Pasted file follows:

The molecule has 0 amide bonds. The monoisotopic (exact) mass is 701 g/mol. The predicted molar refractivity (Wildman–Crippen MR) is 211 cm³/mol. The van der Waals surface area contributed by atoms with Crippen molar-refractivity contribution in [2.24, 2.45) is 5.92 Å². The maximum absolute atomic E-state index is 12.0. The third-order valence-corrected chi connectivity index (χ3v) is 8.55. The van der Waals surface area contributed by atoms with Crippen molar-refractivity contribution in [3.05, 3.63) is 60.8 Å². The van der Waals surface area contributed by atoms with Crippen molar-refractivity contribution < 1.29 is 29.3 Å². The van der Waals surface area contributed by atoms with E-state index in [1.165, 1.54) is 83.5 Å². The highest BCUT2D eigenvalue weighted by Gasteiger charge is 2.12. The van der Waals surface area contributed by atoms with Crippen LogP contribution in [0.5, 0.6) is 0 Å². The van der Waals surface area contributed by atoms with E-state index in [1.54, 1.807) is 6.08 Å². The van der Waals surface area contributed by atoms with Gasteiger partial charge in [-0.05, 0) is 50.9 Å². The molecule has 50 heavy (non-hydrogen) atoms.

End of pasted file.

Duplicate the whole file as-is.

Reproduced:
The molecule has 0 amide bonds. The monoisotopic (exact) mass is 701 g/mol. The predicted molar refractivity (Wildman–Crippen MR) is 211 cm³/mol. The van der Waals surface area contributed by atoms with Crippen molar-refractivity contribution in [2.24, 2.45) is 5.92 Å². The maximum absolute atomic E-state index is 12.0. The third-order valence-corrected chi connectivity index (χ3v) is 8.55. The van der Waals surface area contributed by atoms with Crippen molar-refractivity contribution in [3.05, 3.63) is 60.8 Å². The van der Waals surface area contributed by atoms with Crippen molar-refractivity contribution < 1.29 is 29.3 Å². The van der Waals surface area contributed by atoms with E-state index in [1.165, 1.54) is 83.5 Å². The highest BCUT2D eigenvalue weighted by Gasteiger charge is 2.12. The van der Waals surface area contributed by atoms with Crippen LogP contribution in [0.5, 0.6) is 0 Å². The van der Waals surface area contributed by atoms with E-state index in [1.54, 1.807) is 6.08 Å². The van der Waals surface area contributed by atoms with Gasteiger partial charge in [-0.05, 0) is 50.9 Å². The molecule has 50 heavy (non-hydrogen) atoms.